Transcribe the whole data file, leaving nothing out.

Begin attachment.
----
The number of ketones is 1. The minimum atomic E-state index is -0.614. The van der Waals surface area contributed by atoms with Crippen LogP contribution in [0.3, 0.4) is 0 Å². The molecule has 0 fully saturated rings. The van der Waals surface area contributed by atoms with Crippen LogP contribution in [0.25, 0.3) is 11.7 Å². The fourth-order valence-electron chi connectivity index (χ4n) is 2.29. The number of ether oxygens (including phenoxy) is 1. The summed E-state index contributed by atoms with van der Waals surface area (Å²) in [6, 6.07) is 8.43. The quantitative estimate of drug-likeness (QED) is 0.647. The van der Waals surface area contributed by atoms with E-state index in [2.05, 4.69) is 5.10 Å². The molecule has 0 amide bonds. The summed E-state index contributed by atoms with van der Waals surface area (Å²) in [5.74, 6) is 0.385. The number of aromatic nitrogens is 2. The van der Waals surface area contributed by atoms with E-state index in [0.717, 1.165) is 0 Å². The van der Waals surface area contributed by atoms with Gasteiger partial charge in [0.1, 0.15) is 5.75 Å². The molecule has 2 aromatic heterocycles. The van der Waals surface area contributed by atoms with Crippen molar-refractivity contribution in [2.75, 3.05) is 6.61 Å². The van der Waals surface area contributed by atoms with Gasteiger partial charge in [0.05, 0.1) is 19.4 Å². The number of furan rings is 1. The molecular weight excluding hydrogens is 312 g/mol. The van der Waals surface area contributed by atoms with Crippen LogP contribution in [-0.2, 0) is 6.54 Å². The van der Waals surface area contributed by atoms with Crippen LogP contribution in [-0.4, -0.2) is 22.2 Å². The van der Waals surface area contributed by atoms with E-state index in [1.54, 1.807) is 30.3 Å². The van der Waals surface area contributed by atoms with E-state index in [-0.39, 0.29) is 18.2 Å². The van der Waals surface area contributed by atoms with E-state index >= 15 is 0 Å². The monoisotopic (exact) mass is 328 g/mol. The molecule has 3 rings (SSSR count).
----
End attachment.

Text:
The number of ketones is 1. The minimum atomic E-state index is -0.614. The van der Waals surface area contributed by atoms with Crippen LogP contribution in [0.3, 0.4) is 0 Å². The molecule has 0 fully saturated rings. The van der Waals surface area contributed by atoms with Crippen LogP contribution in [0.25, 0.3) is 11.7 Å². The fourth-order valence-electron chi connectivity index (χ4n) is 2.29. The number of ether oxygens (including phenoxy) is 1. The summed E-state index contributed by atoms with van der Waals surface area (Å²) in [6, 6.07) is 8.43. The quantitative estimate of drug-likeness (QED) is 0.647. The van der Waals surface area contributed by atoms with E-state index in [2.05, 4.69) is 5.10 Å². The molecule has 0 amide bonds. The summed E-state index contributed by atoms with van der Waals surface area (Å²) in [5.74, 6) is 0.385. The number of aromatic nitrogens is 2. The van der Waals surface area contributed by atoms with E-state index in [0.717, 1.165) is 0 Å². The van der Waals surface area contributed by atoms with Gasteiger partial charge in [0.1, 0.15) is 5.75 Å². The molecule has 2 aromatic heterocycles. The van der Waals surface area contributed by atoms with Crippen molar-refractivity contribution in [2.75, 3.05) is 6.61 Å². The van der Waals surface area contributed by atoms with Gasteiger partial charge in [0.05, 0.1) is 19.4 Å². The number of furan rings is 1. The molecular weight excluding hydrogens is 312 g/mol. The van der Waals surface area contributed by atoms with Crippen LogP contribution in [-0.2, 0) is 6.54 Å². The van der Waals surface area contributed by atoms with Crippen LogP contribution in [-0.4, -0.2) is 22.2 Å². The van der Waals surface area contributed by atoms with E-state index in [1.54, 1.807) is 30.3 Å². The van der Waals surface area contributed by atoms with E-state index in [-0.39, 0.29) is 18.2 Å². The van der Waals surface area contributed by atoms with E-state index >= 15 is 0 Å². The monoisotopic (exact) mass is 328 g/mol. The molecule has 3 rings (SSSR count).